April 8 (Renewables Now) - The state of New York has passed legislation that will “dramatically” speed up the permitting process for renewable energy projects.
The so-called Accelerated Renewable Energy Growth and Community Benefit Act will facilitate the state in reaching its goal of sourcing 70% of its power from renewable power projects and help it recover from the coronavirus crisis, the New York State Energy Research and Development Authority (NYSERDA) said last week.
The new legislation envisages the creation of a new Office of Renewable Energy Permitting that will introduce a siting process specifically designed for renewable power projects. The entity will adopt uniform standards for the environmental impacts commonly related to renewable energy projects and identify some mitigation steps, as well as environmental conservation measures. Additionally, it will develop draft permits for public comment and make sure that complete applications are acted upon within a year, except for when the project involves former commercial and industrial sites. In this case, the applications will be reviewed within six months.
All projects, both for new construction and expansion, of over 25 MW will be required to get a permit through the Siting Office. Projects that are already in the initial phases of the Article 10 siting process will be allowed either to stick to this standard or opt-in to the new siting procedures. Schemes in the 20 MW-25 MW category will also be allowed to opt-in.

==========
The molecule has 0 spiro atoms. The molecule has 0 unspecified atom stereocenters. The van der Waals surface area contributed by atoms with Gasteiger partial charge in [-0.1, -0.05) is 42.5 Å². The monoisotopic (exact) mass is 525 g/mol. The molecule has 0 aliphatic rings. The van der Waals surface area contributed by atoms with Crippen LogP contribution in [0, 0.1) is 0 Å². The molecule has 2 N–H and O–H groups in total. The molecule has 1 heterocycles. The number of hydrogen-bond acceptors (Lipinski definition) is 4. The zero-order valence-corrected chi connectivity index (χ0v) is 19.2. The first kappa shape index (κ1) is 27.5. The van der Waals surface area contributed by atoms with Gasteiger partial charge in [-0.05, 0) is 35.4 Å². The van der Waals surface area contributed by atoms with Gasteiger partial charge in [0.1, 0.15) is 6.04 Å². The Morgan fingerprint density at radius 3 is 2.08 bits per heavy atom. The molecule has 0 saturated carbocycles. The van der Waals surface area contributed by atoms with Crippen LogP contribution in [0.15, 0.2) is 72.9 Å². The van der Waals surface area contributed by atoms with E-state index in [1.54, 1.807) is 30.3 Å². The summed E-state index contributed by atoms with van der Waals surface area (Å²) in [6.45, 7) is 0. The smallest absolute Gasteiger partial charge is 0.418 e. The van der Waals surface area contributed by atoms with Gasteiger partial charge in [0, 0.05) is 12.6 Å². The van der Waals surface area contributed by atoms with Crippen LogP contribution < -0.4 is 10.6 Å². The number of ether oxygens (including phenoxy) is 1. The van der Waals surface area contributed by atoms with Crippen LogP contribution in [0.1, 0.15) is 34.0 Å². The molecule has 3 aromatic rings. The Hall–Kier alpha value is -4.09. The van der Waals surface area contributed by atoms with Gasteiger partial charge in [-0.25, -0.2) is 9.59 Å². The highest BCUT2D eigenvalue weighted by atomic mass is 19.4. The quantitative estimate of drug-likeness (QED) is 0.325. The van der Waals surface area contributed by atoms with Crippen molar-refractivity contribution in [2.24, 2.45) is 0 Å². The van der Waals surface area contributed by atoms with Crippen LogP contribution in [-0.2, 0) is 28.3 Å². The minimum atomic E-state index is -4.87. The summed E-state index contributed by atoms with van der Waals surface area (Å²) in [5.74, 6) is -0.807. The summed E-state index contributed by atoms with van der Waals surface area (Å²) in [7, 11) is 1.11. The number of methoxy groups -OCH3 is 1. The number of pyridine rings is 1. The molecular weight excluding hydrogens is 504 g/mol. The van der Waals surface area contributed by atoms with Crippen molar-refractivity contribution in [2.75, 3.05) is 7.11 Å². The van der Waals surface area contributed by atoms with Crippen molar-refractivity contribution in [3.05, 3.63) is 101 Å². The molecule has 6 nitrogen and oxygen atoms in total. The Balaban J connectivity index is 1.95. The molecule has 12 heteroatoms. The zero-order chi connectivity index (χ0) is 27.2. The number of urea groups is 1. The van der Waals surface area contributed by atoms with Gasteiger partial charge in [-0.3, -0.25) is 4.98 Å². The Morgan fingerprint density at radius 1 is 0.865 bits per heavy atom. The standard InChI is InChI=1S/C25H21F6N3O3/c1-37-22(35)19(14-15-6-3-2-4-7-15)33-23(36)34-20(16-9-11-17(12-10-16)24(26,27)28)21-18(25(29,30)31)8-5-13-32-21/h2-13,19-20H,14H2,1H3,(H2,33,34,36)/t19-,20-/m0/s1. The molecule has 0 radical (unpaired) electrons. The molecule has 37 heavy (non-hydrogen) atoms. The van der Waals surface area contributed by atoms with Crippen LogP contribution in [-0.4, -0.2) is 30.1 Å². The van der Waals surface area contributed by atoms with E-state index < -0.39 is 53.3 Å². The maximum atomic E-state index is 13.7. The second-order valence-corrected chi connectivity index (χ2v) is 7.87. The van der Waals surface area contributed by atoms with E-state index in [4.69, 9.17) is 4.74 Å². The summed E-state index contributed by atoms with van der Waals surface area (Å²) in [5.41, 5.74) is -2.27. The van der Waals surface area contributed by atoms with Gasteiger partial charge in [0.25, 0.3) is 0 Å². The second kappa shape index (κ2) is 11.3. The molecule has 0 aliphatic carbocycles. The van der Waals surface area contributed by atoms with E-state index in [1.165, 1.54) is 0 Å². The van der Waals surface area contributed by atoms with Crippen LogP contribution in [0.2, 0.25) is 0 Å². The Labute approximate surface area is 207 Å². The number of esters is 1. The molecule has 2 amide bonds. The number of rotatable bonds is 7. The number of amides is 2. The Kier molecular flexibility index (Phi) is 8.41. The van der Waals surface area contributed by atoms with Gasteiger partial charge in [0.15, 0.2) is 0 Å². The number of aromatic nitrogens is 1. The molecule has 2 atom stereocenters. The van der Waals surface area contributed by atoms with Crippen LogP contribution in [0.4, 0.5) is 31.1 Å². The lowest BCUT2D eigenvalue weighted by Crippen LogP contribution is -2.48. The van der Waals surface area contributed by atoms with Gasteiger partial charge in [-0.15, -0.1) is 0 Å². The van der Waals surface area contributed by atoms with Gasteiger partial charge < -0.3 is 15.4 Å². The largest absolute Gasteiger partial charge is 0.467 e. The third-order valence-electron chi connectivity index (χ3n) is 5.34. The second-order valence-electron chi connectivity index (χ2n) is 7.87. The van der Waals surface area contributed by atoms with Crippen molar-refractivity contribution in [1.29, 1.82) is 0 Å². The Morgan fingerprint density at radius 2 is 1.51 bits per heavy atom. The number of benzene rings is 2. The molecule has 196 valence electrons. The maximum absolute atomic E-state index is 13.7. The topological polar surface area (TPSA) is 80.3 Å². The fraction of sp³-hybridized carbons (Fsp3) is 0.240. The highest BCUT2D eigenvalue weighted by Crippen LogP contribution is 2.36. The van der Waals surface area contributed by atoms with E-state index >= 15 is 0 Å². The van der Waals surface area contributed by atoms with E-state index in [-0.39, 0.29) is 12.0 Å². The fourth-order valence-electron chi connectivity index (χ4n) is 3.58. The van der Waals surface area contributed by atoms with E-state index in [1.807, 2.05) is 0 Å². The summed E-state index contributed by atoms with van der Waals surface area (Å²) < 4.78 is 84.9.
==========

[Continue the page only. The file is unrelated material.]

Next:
In addition, a new Clean Energy Resources Development and Incentives Program will seek to support renewable energy projects at build-ready sites like abandoned commercial sites, brownfields, landfills, former industrial sites and underutilised sites. A special category under the new legislation will support the planning, investment and development of grid infrastructure.
“This new law will support a rapid transition to clean renewable energy sources and ensure that our enormous pipeline of large-scale renewable energy projects can be responsibly permitted [..],” said Alicia Barton, president and CEO of NYSERDA.